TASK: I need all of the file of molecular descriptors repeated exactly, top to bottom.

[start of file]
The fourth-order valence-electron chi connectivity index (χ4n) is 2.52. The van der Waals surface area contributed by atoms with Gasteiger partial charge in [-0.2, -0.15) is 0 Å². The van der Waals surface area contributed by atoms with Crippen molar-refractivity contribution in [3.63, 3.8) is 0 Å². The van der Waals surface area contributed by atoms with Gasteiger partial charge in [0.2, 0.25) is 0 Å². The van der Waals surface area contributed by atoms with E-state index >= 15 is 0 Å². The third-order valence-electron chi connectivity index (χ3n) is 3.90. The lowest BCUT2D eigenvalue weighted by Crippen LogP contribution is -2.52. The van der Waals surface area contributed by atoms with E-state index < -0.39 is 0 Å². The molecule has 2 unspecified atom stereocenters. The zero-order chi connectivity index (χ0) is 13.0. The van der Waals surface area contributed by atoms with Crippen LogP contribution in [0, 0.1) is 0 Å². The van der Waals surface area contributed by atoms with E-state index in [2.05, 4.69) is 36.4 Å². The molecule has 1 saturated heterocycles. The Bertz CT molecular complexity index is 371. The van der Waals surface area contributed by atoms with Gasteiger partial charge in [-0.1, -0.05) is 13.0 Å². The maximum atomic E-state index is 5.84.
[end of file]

The fourth-order valence-electron chi connectivity index (χ4n) is 2.52. The van der Waals surface area contributed by atoms with Gasteiger partial charge in [-0.2, -0.15) is 0 Å². The van der Waals surface area contributed by atoms with Crippen molar-refractivity contribution in [3.63, 3.8) is 0 Å². The van der Waals surface area contributed by atoms with Gasteiger partial charge in [0.2, 0.25) is 0 Å². The van der Waals surface area contributed by atoms with E-state index >= 15 is 0 Å². The third-order valence-electron chi connectivity index (χ3n) is 3.90. The lowest BCUT2D eigenvalue weighted by Crippen LogP contribution is -2.52. The van der Waals surface area contributed by atoms with E-state index < -0.39 is 0 Å². The molecule has 2 unspecified atom stereocenters. The zero-order chi connectivity index (χ0) is 13.0. The van der Waals surface area contributed by atoms with Crippen LogP contribution in [0, 0.1) is 0 Å². The van der Waals surface area contributed by atoms with E-state index in [2.05, 4.69) is 36.4 Å². The molecule has 1 saturated heterocycles. The Bertz CT molecular complexity index is 371. The van der Waals surface area contributed by atoms with Gasteiger partial charge in [-0.1, -0.05) is 13.0 Å². The maximum atomic E-state index is 5.84.